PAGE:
The Role of Lock-Ups in Initial Public Offerings
Posted: 1 Nov 2001
This paper explores the role of investment banks and lock-up provisions in the market for new equity issues. In a sample of 2,794 IPOs, we test three potential explanations for the existence of lock-ups: (i) lock-ups serve as a signal of firm quality; (ii) lock-ups are a commitment device to alleviate moral hazard problems; and (iii) lock-ups serve as a mechanism for underwriters to extract additional compensation from the issuing firm. Our results support the commitment hypothesis. Insiders of firms that are associated with greater potential for moral hazard in the aftermarket lock-up their shares for a longer period of time. We also find that insiders of firms that have experienced larger excess returns, that are backed by venture capitalists, or that go public with high quality underwriters, are more likely to be released from the lock-up restrictions. In addition, we find that the average abnormal return at lock-up expiration is -2%. The price drop associated with this expiration is substantially higher for firms that are venture-backed.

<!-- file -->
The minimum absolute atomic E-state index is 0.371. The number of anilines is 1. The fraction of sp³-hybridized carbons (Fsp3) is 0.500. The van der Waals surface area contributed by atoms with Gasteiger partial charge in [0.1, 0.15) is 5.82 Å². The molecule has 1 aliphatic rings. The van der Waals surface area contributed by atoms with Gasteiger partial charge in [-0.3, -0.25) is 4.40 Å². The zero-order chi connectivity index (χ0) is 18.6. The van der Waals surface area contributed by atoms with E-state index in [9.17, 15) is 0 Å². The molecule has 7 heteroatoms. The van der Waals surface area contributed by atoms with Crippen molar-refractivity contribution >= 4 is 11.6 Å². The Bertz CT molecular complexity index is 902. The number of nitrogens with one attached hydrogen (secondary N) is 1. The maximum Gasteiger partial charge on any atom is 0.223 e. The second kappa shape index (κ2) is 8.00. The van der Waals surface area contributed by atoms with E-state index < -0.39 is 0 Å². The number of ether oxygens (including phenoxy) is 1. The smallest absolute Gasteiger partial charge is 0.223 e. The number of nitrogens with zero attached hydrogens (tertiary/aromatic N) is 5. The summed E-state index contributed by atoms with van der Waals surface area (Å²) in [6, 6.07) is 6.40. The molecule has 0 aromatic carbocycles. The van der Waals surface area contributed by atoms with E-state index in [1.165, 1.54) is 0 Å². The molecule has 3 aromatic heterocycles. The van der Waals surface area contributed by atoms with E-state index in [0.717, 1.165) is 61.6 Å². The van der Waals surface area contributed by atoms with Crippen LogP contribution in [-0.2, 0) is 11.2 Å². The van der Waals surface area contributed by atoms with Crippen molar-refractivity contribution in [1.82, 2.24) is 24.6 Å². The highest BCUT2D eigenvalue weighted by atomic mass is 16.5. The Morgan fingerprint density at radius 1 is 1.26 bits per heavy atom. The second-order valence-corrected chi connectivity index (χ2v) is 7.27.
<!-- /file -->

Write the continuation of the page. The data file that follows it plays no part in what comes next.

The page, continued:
JEL Classification: G00, G14, G24, G3
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